efficient and gets me to the Melbourne Sport and Aquatic Centre in twenty
minutes. The complex is vast. We’re racing in a fabulous fifty metre outdoor
pool, shaded from the sun with a massive awning. Inside is another competition
pool and a diving pool. Elsewhere there is a leisure pool and various learning
and training pools. No excuse for non-swimmers in Melbourne. The 1500m
freestyle event is running so I have a little warm up indoors and then meet up
with lots of old friends from around the world all of whom have travelled this
far to compete. It’s a time to renew old acquaintances and make new
Heading back to town I decide on the Museum of Immigration.
This seem to be a global hot topic at the moment and I’m interested in what the
Australians have to say about it. Starting at the top, I discover a floor
exploring identity and just about every culture is represented here, confirming
my impression that Melbourne and the State of Victoria is indeed diverse. It’s
a moving if familiar story of immigration, how people travel huge distances for
economic and political freedom. Down a floor and the history of Australian
immigration and policy is laid out in all its imperfections. The notorious
White Australian Policy is there, along with its demise due to human rights
acts. The contribution that immigrants
have made is acknowledged and I exit through a courtyard of tribute to the rear
of the building. It’s good to have an alternative view from current impressions
of Australian politics.
There’s a rooftop drinks party out in the suburbs from 7pm. It involves two tram rides. We’ve decided to get their early so we can go and eat later. There’s the remnants of a wedding party and several other groups. I spot my old friend Robert (Noosa and Paris) and we gravitate to a quiet space indoors with a great view of the City. Gradually we are joined by older swimmers and then my young friends from Out to Swim London turn up and I have to do hugs all round.
The security guard on the door recommends a Chinese
restaurant across the road who are known for their dumplings. We want something
with a few vegetables though and go for the noodles. Unfortunately, it’s not
until we try to pay that the cash only policy is discovered. Neither of us do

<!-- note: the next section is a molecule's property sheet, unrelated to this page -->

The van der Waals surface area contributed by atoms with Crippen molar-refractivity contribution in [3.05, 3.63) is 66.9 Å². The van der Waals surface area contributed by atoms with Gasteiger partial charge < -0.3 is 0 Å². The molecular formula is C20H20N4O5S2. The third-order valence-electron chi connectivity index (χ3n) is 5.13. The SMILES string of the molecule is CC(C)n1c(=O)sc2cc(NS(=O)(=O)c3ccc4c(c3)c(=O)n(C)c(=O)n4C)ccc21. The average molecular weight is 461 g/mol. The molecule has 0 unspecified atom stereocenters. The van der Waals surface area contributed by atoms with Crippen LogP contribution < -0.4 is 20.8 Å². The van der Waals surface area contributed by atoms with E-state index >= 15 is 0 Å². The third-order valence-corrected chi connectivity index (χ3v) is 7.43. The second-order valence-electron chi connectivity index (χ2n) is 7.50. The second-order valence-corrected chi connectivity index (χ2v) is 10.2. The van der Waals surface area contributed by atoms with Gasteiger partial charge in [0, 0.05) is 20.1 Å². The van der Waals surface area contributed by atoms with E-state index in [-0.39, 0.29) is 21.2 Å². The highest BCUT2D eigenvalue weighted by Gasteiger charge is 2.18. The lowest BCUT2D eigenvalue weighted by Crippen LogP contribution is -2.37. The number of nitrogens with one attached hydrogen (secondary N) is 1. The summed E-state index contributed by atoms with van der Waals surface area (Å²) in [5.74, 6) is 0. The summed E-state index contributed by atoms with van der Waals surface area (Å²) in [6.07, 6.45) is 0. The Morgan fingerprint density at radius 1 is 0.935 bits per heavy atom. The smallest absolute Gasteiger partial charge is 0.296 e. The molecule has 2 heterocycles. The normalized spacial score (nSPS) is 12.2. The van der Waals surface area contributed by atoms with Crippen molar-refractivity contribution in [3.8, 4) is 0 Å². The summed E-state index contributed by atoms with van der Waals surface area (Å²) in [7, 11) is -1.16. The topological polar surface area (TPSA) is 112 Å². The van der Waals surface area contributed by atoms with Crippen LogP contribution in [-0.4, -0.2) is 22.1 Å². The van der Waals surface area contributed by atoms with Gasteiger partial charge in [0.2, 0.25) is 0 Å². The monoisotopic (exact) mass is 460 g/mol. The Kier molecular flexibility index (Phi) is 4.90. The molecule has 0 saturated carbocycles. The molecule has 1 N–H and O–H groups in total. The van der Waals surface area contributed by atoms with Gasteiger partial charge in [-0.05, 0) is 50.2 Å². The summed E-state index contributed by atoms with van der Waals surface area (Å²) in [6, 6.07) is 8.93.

cash so I go off in search of an ATM clutching my New Zealand debit card and
hoping that will work. It does though we’ve missed a few of the trams
Friday – the alarm has been set and the trains, once again run like clockwork. We’re joined by the water polo guys, playing in the indoor pool. My 100m Backstroke is a couple of seconds slower – possibly caused by arguments with the lane ropes – one of the hazards of swimming backstroke out-doors. In the lunch-break, I help Federico with his backstroke finishes – counting from the flags and touching with one hand on a dolphin kick, or two. He’s got the 50m backstroke with me tomorrow. Meanwhile, my 200m Individual Medley is quite acceptable, but there is a Netherlander in his seventies who is faster than me. I guess I’m used to fast guys in their seventies back in the UK. He’s a strong breast-stroker and gets away with swimming fly and back with a breaststroke kick. At the end of day two, I’ve got four gold medals and the schedule has run so efficiently that there’s time for evening sight-seeing. Back in town, I head for the famous Spanish Steps. They are moderately crowded and tourists sit around the fountain in the Piazza. Whistle-blowing wardens are employed here to make sure no one sits on anything marble – posts or balustrades. They undertake their job assiduously, forcing exhausted tourists back onto their feet. The marble looks pretty worn and pitted by acid rain, so it’s good that they are trying to preserve the place. The other problem is that sitting on the steps would block the place up, making the climb up to the Trinita del Monti impossible. The pay-off to this climb is the panoramic view of Rome – the church itself is unremarkable inside but the external façade crowns the steps to dramatic effect. It’s closing time and the gate-keeper of the church shoos new visitors away as I descend and locks the gates behind me. To my right there’s an alfresco restaurant overlooking the steps and I wonder what their prices are like for this location.
I’m now heading, in a leisurely fashion for the Fontana Di
Trevi (Tivoli fountain), but I’m seduced towards the Fontana di Tritone nearby.